Favorite passage: “And we earn money. In some cases, lots of it…As Americans, we are led to believe that this in and of itself should be the path toward complete satisfaction. If we make enough money, have enough success, then we should be free from all strugglesâ€”or more accurately, our struggles are no longer valid. But what most of us find after a while, and much to our surprise, is that even with all the cash and prizes, the question of purpose remains. Pain and suffering still remain. Anger and frustration still remain.”
Andre was always on of my favorite Warriors and it was a pleasure to read through his memoir. This is a solid book that shares some of the mindsets necessary to go from growing up Black and male in a single mom household in the Midwest to navigating college, settling in the NBA and then becoming a champion and Finals MVP. The read is quick with a spotlight on only a few key moments from Iguodala’s career and even those moments are painted with a very broad brush. You won’t get heavy game-by-game analysis, cheesy trash talking, or inside gossip but you will find the story of a Black man defining his value in and out of US sports culture.
Thirty poetry collections in 30 days. Shout outs to all the used bookstores and library sales where we found so many of these classics. There are more than a few of these volumes that go for ridiculous amounts of dollars (that do not reach the poet or presses) on internet web sites. Don’t fall for it. When bookstores open again it is worth it to take the time to look for some of these treasures. Love to Barb who found so many of these.
Vivas To Those Who Have Failed: Poems, MartÃn Espada – W. W. Norton & Company – 2017
Blessing the Boats: New and Selected Poems, 1988-2000, Lucille Clifton – Boa Editions – 2008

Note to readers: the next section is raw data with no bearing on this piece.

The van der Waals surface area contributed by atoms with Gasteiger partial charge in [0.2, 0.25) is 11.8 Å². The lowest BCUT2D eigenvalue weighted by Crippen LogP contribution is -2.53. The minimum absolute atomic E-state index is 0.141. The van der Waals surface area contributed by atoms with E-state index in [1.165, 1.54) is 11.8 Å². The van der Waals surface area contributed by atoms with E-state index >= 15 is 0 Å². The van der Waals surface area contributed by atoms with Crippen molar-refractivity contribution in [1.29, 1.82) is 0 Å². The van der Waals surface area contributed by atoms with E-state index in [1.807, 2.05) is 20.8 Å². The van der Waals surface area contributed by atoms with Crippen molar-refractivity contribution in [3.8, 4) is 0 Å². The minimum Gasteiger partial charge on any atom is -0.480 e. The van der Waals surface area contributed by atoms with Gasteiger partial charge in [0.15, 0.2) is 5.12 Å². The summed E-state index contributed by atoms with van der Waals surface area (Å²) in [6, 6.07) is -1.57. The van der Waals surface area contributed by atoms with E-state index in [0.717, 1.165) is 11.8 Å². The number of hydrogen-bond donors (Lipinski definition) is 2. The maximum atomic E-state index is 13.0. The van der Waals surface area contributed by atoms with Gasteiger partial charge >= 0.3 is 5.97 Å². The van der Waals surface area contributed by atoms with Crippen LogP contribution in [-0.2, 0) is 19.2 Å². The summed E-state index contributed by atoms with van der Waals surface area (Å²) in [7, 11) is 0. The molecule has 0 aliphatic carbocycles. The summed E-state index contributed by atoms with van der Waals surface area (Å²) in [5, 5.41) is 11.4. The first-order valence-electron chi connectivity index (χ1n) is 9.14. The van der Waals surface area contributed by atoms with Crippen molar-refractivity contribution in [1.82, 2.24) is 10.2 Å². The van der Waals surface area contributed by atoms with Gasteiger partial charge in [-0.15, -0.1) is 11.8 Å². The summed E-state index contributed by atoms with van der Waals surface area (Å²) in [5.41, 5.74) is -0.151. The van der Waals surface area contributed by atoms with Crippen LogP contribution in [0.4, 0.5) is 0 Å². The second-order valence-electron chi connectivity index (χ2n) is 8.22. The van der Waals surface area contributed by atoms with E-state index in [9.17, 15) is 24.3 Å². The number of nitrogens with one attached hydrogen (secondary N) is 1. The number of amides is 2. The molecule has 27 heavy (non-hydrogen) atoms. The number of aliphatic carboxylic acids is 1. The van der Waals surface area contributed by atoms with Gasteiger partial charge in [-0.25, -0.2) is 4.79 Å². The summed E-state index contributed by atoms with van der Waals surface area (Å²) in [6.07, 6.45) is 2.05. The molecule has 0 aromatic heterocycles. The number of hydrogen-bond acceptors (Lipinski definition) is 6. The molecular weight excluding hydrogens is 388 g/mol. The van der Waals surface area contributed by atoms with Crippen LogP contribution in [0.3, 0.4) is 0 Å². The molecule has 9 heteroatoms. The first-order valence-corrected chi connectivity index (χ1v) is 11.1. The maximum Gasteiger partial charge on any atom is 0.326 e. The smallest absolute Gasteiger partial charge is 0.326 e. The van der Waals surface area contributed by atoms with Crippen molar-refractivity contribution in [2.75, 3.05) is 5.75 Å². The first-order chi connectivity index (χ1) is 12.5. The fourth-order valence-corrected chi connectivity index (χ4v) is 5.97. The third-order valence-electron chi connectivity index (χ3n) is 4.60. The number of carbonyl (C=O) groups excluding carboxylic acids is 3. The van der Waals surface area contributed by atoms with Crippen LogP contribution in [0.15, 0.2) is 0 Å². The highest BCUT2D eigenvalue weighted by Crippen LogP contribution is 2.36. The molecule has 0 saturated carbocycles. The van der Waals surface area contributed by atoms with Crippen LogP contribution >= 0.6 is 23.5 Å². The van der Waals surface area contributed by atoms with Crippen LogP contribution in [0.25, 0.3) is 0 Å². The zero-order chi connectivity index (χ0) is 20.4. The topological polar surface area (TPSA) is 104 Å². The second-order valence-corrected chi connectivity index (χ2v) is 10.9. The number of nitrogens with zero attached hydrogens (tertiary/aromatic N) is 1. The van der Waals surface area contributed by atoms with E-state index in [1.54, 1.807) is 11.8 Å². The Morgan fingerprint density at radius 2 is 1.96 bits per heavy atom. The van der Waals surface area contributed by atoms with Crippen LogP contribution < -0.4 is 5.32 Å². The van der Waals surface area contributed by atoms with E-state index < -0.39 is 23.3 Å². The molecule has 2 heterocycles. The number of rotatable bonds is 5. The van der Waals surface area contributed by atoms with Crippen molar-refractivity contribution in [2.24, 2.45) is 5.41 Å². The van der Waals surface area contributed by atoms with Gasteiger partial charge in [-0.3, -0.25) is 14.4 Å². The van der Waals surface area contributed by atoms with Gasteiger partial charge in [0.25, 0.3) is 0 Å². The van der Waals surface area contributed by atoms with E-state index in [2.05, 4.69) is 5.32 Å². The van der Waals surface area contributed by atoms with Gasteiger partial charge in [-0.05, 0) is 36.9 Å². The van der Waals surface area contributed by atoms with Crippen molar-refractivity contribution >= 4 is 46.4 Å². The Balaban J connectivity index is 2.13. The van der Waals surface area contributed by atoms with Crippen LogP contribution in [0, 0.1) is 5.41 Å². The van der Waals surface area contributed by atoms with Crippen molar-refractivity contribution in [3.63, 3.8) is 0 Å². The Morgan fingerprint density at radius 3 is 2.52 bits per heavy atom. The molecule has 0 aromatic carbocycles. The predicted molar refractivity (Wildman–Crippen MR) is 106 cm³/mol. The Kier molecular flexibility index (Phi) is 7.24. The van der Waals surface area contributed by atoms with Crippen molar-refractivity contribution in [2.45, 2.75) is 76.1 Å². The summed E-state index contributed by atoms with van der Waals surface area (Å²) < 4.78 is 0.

Shoulda Been Jimi Savannah: Poems, Patricia Smith – Coffee House Press – 2012
Poems, Roque Dalton – Curbstone Press – 1984 Translation by Richard Schaaf
The Woman Who Fell from the Sky: Poems, Joy Harjo – Norton – 1996
Revolutionary Letters, Diane di Prima – City Lights Books – 1974
Today’s read: Song Of Protest by Pablo Neruda – Quill – 1985 Foreword and translation by Miguel AlgarÃn
Favorite AlgarÃn line: I focused my entire attention on New York until I learned to survive. Soon, however, I felt dissatisfied. It was not enough to have the new. I needed a history as well. I needed my memories, and for that I needed Spanish back. â€” from “The Politics of Poetry”
Favorite Nerdua line: I have a pact of love with beauty: I have a pact of blood with my people. â€” from “Do Not Ask Me”
My memories of poetry and Pablo Neruda are deeply intertwined. Neruda was not the first poet I read and I am not sure if he was even the first Spanish language poet that I read. I do know that Neruda was the first poet where the Spanish and English side of the pages actually spoke to each other and I was the voice. I remember picking up a copy of Twenty Love Poems and a Song of Despair for a friend’s birthday. Before gift wrapping the book, I began to thumb through the pages with every intention of just reading the English translations. I then decided to fumble through some Spanish. (I learned to read Spanish as an eight-year-old; a gift from my mother that is its own story) Soon, I was not fumbling through the Spanish. The Spanish, some broken for sure, was coming through me and making sense as sound and feeling. I gave up on reading the English and stayed focused on the Spanish. I was, as AlgarÃn mused, connecting with a history in myself. It was one of my first decolonizing memories made even more impactful by the fact that I did not even know there was such an act as decolonizing.
Neruda continues to impact me as a poet let me about a Neruda biography that details Neruda raping a Sri Lankan woman. This is powerful information and begins a new chapter of my relationship with Neruda. I have met enough poets in my own life to know that great writing does not make for a great person. I am going to be processing a lot on what Neruda means to me with this new information. I am good with reading old poems again and asking new questions.